The Main Trail
Loop hike with the Foothill Trail
Length 2 miles Climbing 120 feet
The Main Trail is the centerpiece of Muir Woods and is what everyone comes to see. Extending along a narrow valley floor for one mile, the trail is wide and level and mostly covered with a wooden boardwalk, making it an easy stroll. Along the trail, mid-sized redwoods and Douglas Fir stand among a dense understory of tanoak and other broadleaf trees, a typical mixture for southern redwood forests. There's a little bit of fern and redwood sorrel groundcover, but overall the environment seems rather dry, which is surprising because the Mt. Tam region gets 40 to 50 inches of rain a year, twice as much rain as most other parts of the Bay Area and as much as Seattle.
The initial stretch of the Main Trail has a few isolated large trees, but the most scenic portion is the part farthest from the visitor center, between Bridge 3 and Bridge 4. Here the understory opens up and there's a denser collection of redwoods. The crowds also thin out a little after Bridge 3.
The long stretch of old-growth redwoods is unusually extensive for a small redwood park like Muir Woods. While the trees aren't especially big, they do have the tall, perfectly straight appearance that's unique to redwoods, so they can still be pretty impressive.
Click here to see the trailhead location in Google Maps.
From the park entrance, the Main Trail enters the woods on a boardwalk, almost immediately passing by the very popular gift shop and Bridge 1. The trail passes some good-sized trees but then passes through a region with few creekside redwoods. Around Bridge 2 you enter the first real redwood grove of the hike. Just after Bridge 3 the trail divides and enters Cathedral Grove, a fine and relatively pure stand. After this point the redwoods become smaller but more numerous, although the area near the Fern Creek Trail intersection has some large trees.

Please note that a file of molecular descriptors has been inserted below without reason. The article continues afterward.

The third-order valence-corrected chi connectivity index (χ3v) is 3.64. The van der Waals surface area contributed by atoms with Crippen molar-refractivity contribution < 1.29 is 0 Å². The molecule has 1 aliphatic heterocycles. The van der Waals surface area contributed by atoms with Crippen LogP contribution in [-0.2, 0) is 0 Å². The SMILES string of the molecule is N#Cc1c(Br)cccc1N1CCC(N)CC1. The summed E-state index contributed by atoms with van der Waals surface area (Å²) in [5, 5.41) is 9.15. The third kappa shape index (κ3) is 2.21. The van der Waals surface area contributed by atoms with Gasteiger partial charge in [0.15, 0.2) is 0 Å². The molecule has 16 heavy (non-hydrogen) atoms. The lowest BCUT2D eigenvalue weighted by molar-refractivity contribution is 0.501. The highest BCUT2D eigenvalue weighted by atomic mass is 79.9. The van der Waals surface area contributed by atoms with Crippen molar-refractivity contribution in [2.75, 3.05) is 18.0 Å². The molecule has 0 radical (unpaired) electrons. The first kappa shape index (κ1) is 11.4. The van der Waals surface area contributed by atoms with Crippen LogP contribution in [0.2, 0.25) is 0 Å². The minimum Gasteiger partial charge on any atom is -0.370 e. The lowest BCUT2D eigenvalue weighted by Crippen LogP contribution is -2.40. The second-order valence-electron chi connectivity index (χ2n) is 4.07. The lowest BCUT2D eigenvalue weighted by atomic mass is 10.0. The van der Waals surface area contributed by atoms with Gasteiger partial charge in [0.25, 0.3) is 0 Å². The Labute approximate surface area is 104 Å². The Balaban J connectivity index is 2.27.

Several trails branch off from the Main Trail, but none of them are nearly as scenic. Most of these trails soon leave Muir Woods and enter much less-attractive second-growth forest. Even within the old-growth region, the biggest redwoods are restricted to the valley floor, where they are kept well-watered by year-round Redwood Creek. The best option for additional redwood hiking is the Ben Johnson Trail, which climbs through old-growth redwood uplands.
From Bridge Four, the best option is to return the way you came. A second option, shown on the map above, is to return on the Hillside Trail. Even though the trail is only about 50 feet above the valley floor, this is already an upland environment and the trees are much smaller here. By and large the Hillside Trail is unremarkable, but there are some views of the Main Trail below.
© 2006, 2012 David Baselt